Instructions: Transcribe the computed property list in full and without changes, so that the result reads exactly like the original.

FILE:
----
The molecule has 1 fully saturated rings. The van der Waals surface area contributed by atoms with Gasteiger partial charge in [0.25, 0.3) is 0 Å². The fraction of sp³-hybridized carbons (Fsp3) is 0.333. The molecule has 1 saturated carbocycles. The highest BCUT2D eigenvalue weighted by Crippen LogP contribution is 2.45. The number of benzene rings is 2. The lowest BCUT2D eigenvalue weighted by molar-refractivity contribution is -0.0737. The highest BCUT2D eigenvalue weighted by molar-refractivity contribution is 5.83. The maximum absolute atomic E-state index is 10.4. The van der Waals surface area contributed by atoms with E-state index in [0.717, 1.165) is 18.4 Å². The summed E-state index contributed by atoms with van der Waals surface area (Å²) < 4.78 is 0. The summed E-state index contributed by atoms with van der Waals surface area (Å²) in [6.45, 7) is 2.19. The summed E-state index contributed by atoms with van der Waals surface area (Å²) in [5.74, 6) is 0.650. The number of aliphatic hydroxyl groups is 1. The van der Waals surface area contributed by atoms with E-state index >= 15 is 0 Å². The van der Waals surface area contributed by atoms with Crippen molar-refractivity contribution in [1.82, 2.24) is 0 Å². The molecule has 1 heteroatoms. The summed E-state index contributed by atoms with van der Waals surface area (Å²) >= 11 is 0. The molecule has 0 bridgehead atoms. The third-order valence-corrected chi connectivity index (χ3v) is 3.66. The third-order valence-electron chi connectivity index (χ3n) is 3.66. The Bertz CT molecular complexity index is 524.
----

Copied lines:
The molecule has 1 fully saturated rings. The van der Waals surface area contributed by atoms with Gasteiger partial charge in [0.25, 0.3) is 0 Å². The fraction of sp³-hybridized carbons (Fsp3) is 0.333. The molecule has 1 saturated carbocycles. The highest BCUT2D eigenvalue weighted by Crippen LogP contribution is 2.45. The number of benzene rings is 2. The lowest BCUT2D eigenvalue weighted by molar-refractivity contribution is -0.0737. The highest BCUT2D eigenvalue weighted by molar-refractivity contribution is 5.83. The maximum absolute atomic E-state index is 10.4. The van der Waals surface area contributed by atoms with E-state index in [0.717, 1.165) is 18.4 Å². The summed E-state index contributed by atoms with van der Waals surface area (Å²) < 4.78 is 0. The summed E-state index contributed by atoms with van der Waals surface area (Å²) in [6.45, 7) is 2.19. The summed E-state index contributed by atoms with van der Waals surface area (Å²) in [5.74, 6) is 0.650. The number of aliphatic hydroxyl groups is 1. The van der Waals surface area contributed by atoms with E-state index >= 15 is 0 Å². The van der Waals surface area contributed by atoms with Crippen molar-refractivity contribution in [1.82, 2.24) is 0 Å². The molecule has 1 heteroatoms. The summed E-state index contributed by atoms with van der Waals surface area (Å²) >= 11 is 0. The molecule has 0 bridgehead atoms. The third-order valence-corrected chi connectivity index (χ3v) is 3.66. The third-order valence-electron chi connectivity index (χ3n) is 3.66. The Bertz CT molecular complexity index is 524.